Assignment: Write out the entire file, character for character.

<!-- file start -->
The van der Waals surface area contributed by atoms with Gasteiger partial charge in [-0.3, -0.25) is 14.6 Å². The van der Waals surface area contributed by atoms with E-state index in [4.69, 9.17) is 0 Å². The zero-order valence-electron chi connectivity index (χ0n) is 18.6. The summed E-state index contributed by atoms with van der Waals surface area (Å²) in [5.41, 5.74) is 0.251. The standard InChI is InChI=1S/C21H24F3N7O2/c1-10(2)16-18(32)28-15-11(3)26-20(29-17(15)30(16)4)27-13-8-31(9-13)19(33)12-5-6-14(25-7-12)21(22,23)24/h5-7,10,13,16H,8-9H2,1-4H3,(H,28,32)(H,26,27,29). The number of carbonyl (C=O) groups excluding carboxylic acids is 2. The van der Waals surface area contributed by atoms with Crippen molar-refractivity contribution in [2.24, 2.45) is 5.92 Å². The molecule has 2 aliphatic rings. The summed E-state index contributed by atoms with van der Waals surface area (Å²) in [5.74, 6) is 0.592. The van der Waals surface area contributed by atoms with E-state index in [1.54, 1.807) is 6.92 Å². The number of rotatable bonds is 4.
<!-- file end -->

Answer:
The van der Waals surface area contributed by atoms with Gasteiger partial charge in [-0.3, -0.25) is 14.6 Å². The van der Waals surface area contributed by atoms with E-state index in [4.69, 9.17) is 0 Å². The zero-order valence-electron chi connectivity index (χ0n) is 18.6. The summed E-state index contributed by atoms with van der Waals surface area (Å²) in [5.41, 5.74) is 0.251. The standard InChI is InChI=1S/C21H24F3N7O2/c1-10(2)16-18(32)28-15-11(3)26-20(29-17(15)30(16)4)27-13-8-31(9-13)19(33)12-5-6-14(25-7-12)21(22,23)24/h5-7,10,13,16H,8-9H2,1-4H3,(H,28,32)(H,26,27,29). The number of carbonyl (C=O) groups excluding carboxylic acids is 2. The van der Waals surface area contributed by atoms with Crippen molar-refractivity contribution in [2.24, 2.45) is 5.92 Å². The molecule has 2 aliphatic rings. The summed E-state index contributed by atoms with van der Waals surface area (Å²) in [5.74, 6) is 0.592. The van der Waals surface area contributed by atoms with E-state index in [1.54, 1.807) is 6.92 Å². The number of rotatable bonds is 4.